N.L. breast can­cer law­suit ends in deal

The Guardian (Charlottetown) - - Canada -

— Marie Hickey was thrilled that a $17.5-mil­lion deal to set­tle New­found­land and Labrador’s big­gest pub­lic health fail­ure will spare her and other breast can­cer pa­tients a pro­tracted court bat­tle.

Hickey, one of hun­dreds of pa­tients whose breast can­cer tests were botched, said Fri­day she’s lucky to be healthy enough to see a res­o­lu­tion.

“I’m just so happy that this is not go­ing to be dragged out any longer, that it’s not go­ing to end up in court,” said the 52year-old St. John’s res­i­dent.

“And I’m more than happy with the set­tle­ment that they did reach.”

Hickey was 42 when she was di­ag­nosed with breast can­cer and un­der­went a lumpec­tomy and chemo­ther­apy.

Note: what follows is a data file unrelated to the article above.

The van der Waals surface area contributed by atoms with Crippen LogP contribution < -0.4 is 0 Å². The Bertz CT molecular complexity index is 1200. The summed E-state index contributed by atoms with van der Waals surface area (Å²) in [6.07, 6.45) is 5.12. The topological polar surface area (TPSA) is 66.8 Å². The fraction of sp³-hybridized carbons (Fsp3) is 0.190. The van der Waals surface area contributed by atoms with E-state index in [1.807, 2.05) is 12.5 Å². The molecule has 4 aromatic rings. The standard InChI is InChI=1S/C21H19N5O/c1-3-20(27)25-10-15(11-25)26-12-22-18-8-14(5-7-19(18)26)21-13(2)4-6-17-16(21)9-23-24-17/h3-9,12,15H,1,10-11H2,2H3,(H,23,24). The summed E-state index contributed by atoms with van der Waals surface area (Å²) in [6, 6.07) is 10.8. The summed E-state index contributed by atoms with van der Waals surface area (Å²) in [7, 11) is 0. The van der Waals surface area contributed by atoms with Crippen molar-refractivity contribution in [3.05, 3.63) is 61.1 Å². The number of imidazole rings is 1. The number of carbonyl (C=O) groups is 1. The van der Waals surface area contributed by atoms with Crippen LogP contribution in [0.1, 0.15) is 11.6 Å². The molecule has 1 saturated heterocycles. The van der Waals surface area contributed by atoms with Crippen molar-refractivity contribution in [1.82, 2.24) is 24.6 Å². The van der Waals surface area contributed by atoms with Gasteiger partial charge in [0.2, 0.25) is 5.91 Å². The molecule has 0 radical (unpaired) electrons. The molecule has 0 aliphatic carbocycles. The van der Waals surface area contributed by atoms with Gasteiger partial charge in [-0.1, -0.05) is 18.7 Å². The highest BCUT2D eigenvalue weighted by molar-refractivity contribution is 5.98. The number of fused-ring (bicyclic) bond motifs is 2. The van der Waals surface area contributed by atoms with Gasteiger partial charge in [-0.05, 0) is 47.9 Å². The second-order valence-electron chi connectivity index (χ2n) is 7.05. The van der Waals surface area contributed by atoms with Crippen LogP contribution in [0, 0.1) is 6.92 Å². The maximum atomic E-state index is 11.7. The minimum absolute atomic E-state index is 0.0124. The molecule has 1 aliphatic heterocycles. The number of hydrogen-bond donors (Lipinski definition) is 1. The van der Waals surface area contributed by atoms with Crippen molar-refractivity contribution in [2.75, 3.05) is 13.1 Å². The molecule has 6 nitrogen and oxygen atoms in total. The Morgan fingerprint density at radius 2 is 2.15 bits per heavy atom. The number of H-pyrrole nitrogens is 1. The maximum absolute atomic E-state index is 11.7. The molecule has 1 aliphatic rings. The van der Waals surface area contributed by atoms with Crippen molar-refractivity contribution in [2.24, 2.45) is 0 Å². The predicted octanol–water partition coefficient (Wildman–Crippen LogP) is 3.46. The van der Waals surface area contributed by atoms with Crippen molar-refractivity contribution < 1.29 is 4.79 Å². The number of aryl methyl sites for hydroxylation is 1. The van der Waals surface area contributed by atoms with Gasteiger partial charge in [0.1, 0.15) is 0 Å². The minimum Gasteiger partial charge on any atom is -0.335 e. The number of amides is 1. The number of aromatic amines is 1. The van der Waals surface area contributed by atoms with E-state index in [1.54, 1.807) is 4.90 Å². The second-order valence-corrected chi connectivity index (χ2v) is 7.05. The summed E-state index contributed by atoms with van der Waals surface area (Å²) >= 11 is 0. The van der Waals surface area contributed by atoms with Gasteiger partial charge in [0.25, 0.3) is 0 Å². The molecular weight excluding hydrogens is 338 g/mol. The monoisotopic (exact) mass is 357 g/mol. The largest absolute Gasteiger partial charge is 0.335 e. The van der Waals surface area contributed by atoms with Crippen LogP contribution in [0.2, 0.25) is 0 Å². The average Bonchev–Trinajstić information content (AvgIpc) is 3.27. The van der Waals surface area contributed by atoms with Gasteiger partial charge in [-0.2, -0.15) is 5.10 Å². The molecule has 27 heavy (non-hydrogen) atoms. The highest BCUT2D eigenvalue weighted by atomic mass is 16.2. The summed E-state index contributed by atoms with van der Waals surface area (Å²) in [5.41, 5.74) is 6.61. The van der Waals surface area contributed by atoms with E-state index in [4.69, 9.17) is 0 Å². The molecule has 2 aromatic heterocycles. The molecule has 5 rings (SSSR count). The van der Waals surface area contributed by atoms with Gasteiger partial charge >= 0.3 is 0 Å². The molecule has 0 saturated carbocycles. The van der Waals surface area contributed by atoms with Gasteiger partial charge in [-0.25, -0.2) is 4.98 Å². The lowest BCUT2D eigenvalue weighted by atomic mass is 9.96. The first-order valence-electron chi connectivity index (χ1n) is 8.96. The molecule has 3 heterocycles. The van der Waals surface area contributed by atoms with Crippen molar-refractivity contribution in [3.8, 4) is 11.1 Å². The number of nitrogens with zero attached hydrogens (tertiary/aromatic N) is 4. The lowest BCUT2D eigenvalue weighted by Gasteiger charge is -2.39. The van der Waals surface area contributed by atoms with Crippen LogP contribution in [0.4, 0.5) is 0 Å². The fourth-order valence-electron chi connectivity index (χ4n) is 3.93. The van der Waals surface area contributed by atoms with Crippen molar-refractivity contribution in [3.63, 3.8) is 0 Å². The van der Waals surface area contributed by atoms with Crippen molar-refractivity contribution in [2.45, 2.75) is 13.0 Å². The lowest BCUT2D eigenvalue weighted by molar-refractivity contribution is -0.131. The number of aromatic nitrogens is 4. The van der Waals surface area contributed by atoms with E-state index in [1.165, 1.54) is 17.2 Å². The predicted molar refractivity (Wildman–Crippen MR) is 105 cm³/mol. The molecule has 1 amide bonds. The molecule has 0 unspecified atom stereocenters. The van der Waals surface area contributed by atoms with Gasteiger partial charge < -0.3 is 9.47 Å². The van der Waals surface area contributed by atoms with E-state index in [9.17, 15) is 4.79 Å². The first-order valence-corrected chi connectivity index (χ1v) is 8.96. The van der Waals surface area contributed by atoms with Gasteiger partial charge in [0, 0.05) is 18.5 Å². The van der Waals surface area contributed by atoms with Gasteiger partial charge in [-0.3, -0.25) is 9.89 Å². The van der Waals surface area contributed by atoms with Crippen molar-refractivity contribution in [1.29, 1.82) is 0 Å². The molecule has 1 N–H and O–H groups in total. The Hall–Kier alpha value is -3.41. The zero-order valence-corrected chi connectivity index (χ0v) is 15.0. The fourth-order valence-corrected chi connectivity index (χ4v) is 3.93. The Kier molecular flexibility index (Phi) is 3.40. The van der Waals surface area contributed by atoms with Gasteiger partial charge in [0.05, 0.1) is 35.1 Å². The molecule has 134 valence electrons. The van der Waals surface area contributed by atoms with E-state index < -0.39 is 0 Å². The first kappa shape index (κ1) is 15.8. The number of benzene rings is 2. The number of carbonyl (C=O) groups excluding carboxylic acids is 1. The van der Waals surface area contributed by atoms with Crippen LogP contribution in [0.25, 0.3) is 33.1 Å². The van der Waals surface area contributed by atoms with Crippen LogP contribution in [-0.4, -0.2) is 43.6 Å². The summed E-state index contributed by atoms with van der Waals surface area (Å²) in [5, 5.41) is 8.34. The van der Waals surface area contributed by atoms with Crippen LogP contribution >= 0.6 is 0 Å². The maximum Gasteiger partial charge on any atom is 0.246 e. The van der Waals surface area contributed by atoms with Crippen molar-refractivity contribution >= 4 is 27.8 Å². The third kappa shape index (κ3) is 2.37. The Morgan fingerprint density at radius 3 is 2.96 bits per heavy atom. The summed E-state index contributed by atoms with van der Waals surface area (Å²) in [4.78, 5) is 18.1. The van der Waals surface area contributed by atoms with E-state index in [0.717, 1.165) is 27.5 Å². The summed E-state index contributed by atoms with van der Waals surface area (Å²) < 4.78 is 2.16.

It was six years be­fore she re­al­ized that a test to help de­ter­mine her best course of treat­ment was botched.

In a joint state­ment Fri­day, the prov­ince’s largest health board and the law firm spear­head­ing the law­suit an­nounced the set­tle­ment. It in­cludes about 2,000 peo­ple and must still be ap­proved in court.

“Class mem­bers wanted a fi­nan­cial set­tle­ment that demon­strated sin­cer­ity and re­spect,” Ros­alind Jar­dine, one of the class mem­bers, said in the state­ment. “ This set­tle­ment does that.” East­ern Health CEO Vickie Kamin­ski apol­o­gized for the dev­as­tat­ing toll the er­rors took on pa­tients and their rel­a­tives.

“ We rec­og­nize that a num­ber of peo­ple lost a lot — some of them their lives and some of them their moth­ers, their sis­ters, their daugh­ters,” she said.

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